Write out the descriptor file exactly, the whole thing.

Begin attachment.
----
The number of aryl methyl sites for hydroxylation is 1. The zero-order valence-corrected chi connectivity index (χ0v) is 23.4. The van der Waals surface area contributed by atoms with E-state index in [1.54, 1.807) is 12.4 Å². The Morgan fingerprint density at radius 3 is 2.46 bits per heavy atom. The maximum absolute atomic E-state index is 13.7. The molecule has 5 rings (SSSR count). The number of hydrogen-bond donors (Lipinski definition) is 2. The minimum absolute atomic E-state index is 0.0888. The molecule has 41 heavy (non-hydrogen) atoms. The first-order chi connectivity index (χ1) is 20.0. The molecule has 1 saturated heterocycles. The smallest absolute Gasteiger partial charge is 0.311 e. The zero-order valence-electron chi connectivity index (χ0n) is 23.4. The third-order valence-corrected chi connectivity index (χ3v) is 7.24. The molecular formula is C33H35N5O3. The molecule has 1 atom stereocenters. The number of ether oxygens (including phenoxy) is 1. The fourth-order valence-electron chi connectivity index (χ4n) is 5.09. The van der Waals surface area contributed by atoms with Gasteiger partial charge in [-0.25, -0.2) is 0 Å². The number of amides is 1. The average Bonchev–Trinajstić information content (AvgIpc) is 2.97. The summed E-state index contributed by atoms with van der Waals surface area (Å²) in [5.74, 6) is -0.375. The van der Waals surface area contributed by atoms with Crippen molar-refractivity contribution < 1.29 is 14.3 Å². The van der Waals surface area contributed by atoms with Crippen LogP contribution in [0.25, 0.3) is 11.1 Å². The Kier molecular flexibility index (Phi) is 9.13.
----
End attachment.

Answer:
The number of aryl methyl sites for hydroxylation is 1. The zero-order valence-corrected chi connectivity index (χ0v) is 23.4. The van der Waals surface area contributed by atoms with E-state index in [1.54, 1.807) is 12.4 Å². The Morgan fingerprint density at radius 3 is 2.46 bits per heavy atom. The maximum absolute atomic E-state index is 13.7. The molecule has 5 rings (SSSR count). The number of hydrogen-bond donors (Lipinski definition) is 2. The minimum absolute atomic E-state index is 0.0888. The molecule has 41 heavy (non-hydrogen) atoms. The first-order chi connectivity index (χ1) is 20.0. The molecule has 1 saturated heterocycles. The smallest absolute Gasteiger partial charge is 0.311 e. The zero-order valence-electron chi connectivity index (χ0n) is 23.4. The third-order valence-corrected chi connectivity index (χ3v) is 7.24. The molecular formula is C33H35N5O3. The molecule has 1 atom stereocenters. The number of ether oxygens (including phenoxy) is 1. The fourth-order valence-electron chi connectivity index (χ4n) is 5.09. The van der Waals surface area contributed by atoms with Gasteiger partial charge in [-0.25, -0.2) is 0 Å². The number of amides is 1. The average Bonchev–Trinajstić information content (AvgIpc) is 2.97. The summed E-state index contributed by atoms with van der Waals surface area (Å²) in [5.74, 6) is -0.375. The van der Waals surface area contributed by atoms with Crippen molar-refractivity contribution < 1.29 is 14.3 Å². The van der Waals surface area contributed by atoms with Crippen LogP contribution in [0.25, 0.3) is 11.1 Å². The Kier molecular flexibility index (Phi) is 9.13.